4. An apparatus according to claim 1, wherein the rotary valve includes a motor-driven rotary valve.
5. An apparatus according to claim 1, wherein said mixer is adapted to blend pelletised additives.
6. An apparatus according to claim 1, wherein:
said transfer pipe is connected between said receptacle and an input of an asphalt mixing box.
7. An apparatus for preparing a blend of additives for incorporation in an asphalt, said apparatus comprising:
a receptacle, having an inlet, for receiving one or more of said additives;
weighing means connected to said receptacle for measuring respective gravimetric amounts of said additives;
mixing means for mixing said additives in said receptacle into a blend;
transfer means for directing said blend of additives from said receptacle, said transfer means including a transfer pipe coupled to said receptacle via a rotary valve;
a control system having an input from said weighing means and control outputs to said inlet of said receptacle and to said mixing means and said transfer means, said control system being programmable to regulate receipt of said additives through said receptacle inlet based on gravimetric amounts of additives measured by said weighing means until a desired total amount of said additives in desired proportions thereof is achieved, and to operate said mixing means and said transfer means sequentially thereafter; and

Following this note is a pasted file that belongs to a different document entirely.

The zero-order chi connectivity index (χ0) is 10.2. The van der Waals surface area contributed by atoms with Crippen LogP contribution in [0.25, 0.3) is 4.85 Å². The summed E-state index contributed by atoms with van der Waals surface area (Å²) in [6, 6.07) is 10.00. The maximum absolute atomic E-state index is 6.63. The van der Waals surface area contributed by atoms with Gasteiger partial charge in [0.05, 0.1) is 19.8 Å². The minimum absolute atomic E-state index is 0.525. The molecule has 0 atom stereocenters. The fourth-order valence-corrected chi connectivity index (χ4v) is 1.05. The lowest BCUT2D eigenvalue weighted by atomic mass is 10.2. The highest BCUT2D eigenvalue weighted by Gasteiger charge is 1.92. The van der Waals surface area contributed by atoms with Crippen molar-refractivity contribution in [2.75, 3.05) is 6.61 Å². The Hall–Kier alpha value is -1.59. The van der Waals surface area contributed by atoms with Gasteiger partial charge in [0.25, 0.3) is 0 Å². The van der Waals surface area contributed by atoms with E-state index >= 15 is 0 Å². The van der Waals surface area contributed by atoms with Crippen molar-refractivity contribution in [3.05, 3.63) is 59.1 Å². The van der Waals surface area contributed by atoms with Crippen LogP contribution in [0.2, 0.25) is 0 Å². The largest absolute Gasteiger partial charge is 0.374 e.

a positive or negative pressure pneumatic source connected to said transfer pipe downstream of the rotary valve for transporting said blend from said receptacle along said transfer pipe.
8. An apparatus according to claim 7, comprising one or more inlets for said additives, each of said inlets being respectively compatible with an outlet from a centreless auger.
9. An apparatus according to claim 7, wherein said weighing means comprises one or more load cells tared to account for a weight of said receptacle when empty.
10. An apparatus according to claim 7, wherein said mixing means comprises a vertical auger centrally located in said receptacle.
11. An apparatus according to claim 7, wherein the-rotary valve includes a motor-driven rotary valve.
12. An apparatus according to claim 7, adapted to blend pelletised additives.
13. An apparatus for delivering additives for incorporation in an asphalt to an asphalt mixing box, said apparatus comprising: